The computer system 800 may further include a network interface device 822. The computer system 800 also may include a video display unit 810 (e.g., a liquid crystal display (LCD) or a cathode ray tube (CRT)) connected to the computer system through a graphics port and graphics chipset, an alphanumeric input device 812 (e.g., a keyboard), a cursor control device 814 (e.g., a mouse), and a signal generation device 820 (e.g., a speaker).

The secondary memory 816 may include a machine-readable storage medium (or more specifically a computer-readable storage medium) 824 on which is stored one or more sets of instructions (e.g., the serial number management system 826) embodying any one or more of the methodologies or functions described herein. The serial number management system 826 may also reside, completely or at least partially, within the main memory 804 and/or within the processing device 802 during execution thereof by the computer system 800, the main memory 804 and the processing device 802 also constituting machine-readable storage media. The serial number management system 826 may further be transmitted or received over a network 818 via the network interface device 822.

The computer-readable storage medium 824 may also be used to store the serial number management system 826 persistently. While the computer-readable storage medium 824 is shown in an exemplary embodiment to be a single medium, the term “computer-readable storage medium” should be taken to include a single medium or multiple media (e.g., a centralized or distributed database, and/or associated caches and servers) that store the one or more sets of instructions. The terms “computer-readable storage medium” shall also be taken to include any medium that is capable of storing or encoding a set of instructions for execution by the machine and that cause the machine to perform any one or more of the methodologies of the present invention. The term “computer-readable storage medium” shall accordingly be taken to include, but not be limited to, solid-state memories, and optical and magnetic media.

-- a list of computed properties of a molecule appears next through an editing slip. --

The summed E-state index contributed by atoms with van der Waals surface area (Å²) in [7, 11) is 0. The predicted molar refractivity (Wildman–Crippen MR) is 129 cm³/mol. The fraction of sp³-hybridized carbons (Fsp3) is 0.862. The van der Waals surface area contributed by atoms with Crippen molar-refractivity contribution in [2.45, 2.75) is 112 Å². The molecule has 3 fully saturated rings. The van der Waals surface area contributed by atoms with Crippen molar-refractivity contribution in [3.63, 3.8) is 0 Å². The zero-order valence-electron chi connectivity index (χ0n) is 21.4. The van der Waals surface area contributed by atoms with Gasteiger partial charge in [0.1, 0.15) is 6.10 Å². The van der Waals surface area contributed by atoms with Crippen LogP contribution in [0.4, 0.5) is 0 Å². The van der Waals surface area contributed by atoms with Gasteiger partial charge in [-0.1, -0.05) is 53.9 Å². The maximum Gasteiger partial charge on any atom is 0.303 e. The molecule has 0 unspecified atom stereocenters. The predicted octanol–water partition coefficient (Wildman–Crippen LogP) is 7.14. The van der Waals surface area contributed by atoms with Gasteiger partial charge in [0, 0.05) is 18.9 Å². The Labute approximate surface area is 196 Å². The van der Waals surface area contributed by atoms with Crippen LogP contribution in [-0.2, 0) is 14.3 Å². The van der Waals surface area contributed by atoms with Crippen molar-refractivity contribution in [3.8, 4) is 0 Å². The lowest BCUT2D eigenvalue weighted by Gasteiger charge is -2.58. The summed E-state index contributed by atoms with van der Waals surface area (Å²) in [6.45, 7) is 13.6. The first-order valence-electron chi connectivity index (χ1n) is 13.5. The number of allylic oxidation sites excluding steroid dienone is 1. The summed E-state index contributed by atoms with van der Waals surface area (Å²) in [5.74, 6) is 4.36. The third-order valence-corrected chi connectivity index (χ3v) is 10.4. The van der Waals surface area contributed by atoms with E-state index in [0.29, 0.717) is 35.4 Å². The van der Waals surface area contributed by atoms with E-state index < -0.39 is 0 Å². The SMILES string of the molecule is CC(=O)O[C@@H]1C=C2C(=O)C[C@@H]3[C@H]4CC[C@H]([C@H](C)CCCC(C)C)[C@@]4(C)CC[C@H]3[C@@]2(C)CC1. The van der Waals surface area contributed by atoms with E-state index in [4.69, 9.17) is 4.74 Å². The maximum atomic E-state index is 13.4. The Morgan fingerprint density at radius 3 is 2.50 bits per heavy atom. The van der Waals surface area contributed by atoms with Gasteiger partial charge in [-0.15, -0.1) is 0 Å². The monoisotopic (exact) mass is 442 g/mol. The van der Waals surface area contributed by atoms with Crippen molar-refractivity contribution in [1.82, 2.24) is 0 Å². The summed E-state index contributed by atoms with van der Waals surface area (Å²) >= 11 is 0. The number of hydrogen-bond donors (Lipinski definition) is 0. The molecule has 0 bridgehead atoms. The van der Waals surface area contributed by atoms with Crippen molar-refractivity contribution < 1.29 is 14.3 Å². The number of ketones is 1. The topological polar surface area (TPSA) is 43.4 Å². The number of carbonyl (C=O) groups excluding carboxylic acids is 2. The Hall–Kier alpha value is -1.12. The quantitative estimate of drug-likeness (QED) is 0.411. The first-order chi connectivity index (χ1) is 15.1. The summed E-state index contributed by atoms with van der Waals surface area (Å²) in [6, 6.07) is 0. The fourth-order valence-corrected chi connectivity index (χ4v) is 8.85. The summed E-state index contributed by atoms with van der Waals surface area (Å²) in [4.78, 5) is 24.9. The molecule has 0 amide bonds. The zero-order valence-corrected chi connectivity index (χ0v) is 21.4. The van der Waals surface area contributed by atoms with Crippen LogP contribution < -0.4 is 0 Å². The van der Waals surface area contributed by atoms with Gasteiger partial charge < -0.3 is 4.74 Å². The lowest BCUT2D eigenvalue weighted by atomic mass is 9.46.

The serial number management system 826, components and other features described herein (for example in relation to FIG. 2) can be implemented as discrete hardware components or integrated in the functionality of hardware components such as ASICS, FPGAs, DSPs or similar devices. In addition, the serial number management system 826 can be implemented as firmware or functional circuitry within hardware devices. Further, the serial number management system 826 can be implemented in any combination hardware devices and software components.

In the above description, numerous details are set forth. It will be apparent, however, to one skilled in the art, that the present invention may be practiced without these specific details. In some instances, well-known structures and devices are shown in block diagram form, rather than in detail, in order to avoid obscuring the present invention.

Some portions of the detailed description which follows are presented in terms of algorithms and symbolic representations of operations on data bits within a computer memory. These algorithmic descriptions and representations are the means used by those skilled in the data processing arts to most effectively convey the substance of their work to others skilled in the art. An algorithm is here, and generally, conceived to be a self-consistent sequence of steps leading to a result. The steps are those requiring physical manipulations of physical quantities. Usually, though not necessarily, these quantities take the form of electrical or magnetic signals capable of being stored, transferred, combined, compared, and otherwise manipulated. It has proven convenient at times, principally for reasons of common usage, to refer to these signals as bits, values, elements, symbols, characters, terms, numbers, or the like.